Be that as it may, the Windows Driver Kit also includes a build environment based on the Visual C++ 2005 compiler. The version there seems feature-aligned with 2005’s SP1 release. As driver developers are acutely aware, the WDK’s vintage build system is based upon SOURCES files describing projects and big common Makefile doing all the heavy lifting.

The samples included with Windbg’s SDK (debugger extension DLLs, etc.) also use this build system. Although primarily used for drivers, it can build user space projects as well. Examining the results of the build reveals an interesting fact: generated binaries are compiled with a Visual C++ 2005 SP1 style compiler, yet depend on the MSVCRT.DLL of yore.

We’ll get back to how the WDK build environment (and presumably, other, internal Microsoft build environments for products like Windows Desktop Search) pulls this stunt later. But let us first consider how one would go about doing this independently.

The CRT is just a bunch of runtime functions like strlen and printf and some boilerplate startup code that is statically linked even when using the CRT dynamically due to its very nature (i.e., DllMainCRTStartup which functions as the real DLL entry point, calls constructors for global objects and then calls the user-supplied DllMain). If we get the compiler to use a MSVCRT.LIB import library for the older Visual C++ 6.0 CRT instead of the newer import libraries that bring in the new CRT DLLs and their deployment woes, we’d be fine, right? All we have to do is pass /NODEFAULTLIB and link with an older library and we’re home free, right? Wrong. The naive attempting this simple procedure may get away with simple “Hello, World”-class applications linking and running, but when features such as Structured Exception Handling in C or C++ exceptions are introduced, the whole thing becomes real messy real fast with a bunch of unresolved external symbol errors from the linker.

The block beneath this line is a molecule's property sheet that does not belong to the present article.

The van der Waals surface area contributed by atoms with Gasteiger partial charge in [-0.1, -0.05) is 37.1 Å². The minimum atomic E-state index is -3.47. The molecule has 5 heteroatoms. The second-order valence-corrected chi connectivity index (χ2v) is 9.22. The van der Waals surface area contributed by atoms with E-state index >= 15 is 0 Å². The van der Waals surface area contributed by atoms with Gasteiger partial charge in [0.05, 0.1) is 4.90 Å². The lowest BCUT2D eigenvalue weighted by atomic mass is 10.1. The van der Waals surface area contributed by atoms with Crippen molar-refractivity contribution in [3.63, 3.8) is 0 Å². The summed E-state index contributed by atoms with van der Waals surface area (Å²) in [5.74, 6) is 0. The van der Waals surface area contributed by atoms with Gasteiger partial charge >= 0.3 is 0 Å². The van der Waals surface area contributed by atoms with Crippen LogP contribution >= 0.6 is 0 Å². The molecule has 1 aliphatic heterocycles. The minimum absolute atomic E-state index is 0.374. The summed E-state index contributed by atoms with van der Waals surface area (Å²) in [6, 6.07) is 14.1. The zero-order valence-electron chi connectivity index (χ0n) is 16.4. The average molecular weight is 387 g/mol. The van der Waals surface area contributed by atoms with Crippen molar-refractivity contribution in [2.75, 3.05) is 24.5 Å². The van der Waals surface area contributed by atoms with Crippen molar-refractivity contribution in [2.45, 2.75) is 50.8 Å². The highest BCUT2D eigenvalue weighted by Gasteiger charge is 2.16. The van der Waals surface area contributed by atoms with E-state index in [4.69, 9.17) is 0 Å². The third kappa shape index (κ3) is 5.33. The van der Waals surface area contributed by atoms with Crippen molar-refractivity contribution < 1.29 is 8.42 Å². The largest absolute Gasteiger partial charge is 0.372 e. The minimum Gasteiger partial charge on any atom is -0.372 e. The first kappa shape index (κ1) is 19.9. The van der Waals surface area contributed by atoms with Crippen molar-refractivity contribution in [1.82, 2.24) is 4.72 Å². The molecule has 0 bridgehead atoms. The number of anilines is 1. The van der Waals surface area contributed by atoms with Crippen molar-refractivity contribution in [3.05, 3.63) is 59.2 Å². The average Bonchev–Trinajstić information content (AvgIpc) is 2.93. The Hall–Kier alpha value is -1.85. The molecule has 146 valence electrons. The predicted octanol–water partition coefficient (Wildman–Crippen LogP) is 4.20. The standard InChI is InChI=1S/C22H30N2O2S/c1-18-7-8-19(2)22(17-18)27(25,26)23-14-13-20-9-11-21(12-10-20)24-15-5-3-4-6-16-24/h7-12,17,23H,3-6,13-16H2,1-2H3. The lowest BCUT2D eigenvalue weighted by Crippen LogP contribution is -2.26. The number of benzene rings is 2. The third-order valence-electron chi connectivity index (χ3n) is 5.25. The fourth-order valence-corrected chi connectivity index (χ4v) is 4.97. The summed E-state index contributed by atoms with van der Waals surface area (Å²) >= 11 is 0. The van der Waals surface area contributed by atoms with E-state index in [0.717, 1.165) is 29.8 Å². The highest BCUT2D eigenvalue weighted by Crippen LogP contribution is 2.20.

The reason for this mess is that the CRT serves two distinct functions. One is containing various standard library routines like strlen and printf. The prototypes for these standard functions haven’t changed for years and binary compatibility between different CRTs is a given when it comes to those. The other function of the runtime is to support the language environment, facilitating features such as C++ exception handling with functions such as _CxxFrameHandler3. This part of the CRT is both undocumented and unavailable – it is missing from the CRT sources that have been bundled with Visual C++ releases. It is also the part that appears to have changed significantly between Visual C++ 6.0 and Visual C++ 2005, resulting in the aforementioned incompatibility.